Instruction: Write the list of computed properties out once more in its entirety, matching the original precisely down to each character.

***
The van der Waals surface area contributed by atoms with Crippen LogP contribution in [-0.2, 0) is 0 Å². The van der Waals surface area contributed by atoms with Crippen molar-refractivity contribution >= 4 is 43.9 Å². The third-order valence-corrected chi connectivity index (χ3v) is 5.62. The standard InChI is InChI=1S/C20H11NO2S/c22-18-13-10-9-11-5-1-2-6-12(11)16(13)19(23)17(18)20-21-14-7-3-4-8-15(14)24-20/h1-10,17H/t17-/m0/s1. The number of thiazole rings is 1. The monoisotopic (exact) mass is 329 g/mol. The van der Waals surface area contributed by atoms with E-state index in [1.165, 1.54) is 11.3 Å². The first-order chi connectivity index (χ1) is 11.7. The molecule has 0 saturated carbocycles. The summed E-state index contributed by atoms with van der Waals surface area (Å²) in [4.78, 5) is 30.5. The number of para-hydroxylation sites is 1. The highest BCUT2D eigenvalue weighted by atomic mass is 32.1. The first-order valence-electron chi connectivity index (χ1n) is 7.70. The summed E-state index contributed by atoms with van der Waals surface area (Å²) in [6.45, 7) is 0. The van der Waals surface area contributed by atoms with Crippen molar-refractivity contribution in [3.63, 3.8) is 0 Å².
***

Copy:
The van der Waals surface area contributed by atoms with Crippen LogP contribution in [-0.2, 0) is 0 Å². The van der Waals surface area contributed by atoms with Crippen molar-refractivity contribution >= 4 is 43.9 Å². The third-order valence-corrected chi connectivity index (χ3v) is 5.62. The standard InChI is InChI=1S/C20H11NO2S/c22-18-13-10-9-11-5-1-2-6-12(11)16(13)19(23)17(18)20-21-14-7-3-4-8-15(14)24-20/h1-10,17H/t17-/m0/s1. The number of thiazole rings is 1. The monoisotopic (exact) mass is 329 g/mol. The van der Waals surface area contributed by atoms with E-state index in [1.165, 1.54) is 11.3 Å². The first-order chi connectivity index (χ1) is 11.7. The molecule has 0 saturated carbocycles. The summed E-state index contributed by atoms with van der Waals surface area (Å²) in [4.78, 5) is 30.5. The number of para-hydroxylation sites is 1. The highest BCUT2D eigenvalue weighted by atomic mass is 32.1. The first-order valence-electron chi connectivity index (χ1n) is 7.70. The summed E-state index contributed by atoms with van der Waals surface area (Å²) in [6.45, 7) is 0. The van der Waals surface area contributed by atoms with Crippen molar-refractivity contribution in [3.63, 3.8) is 0 Å².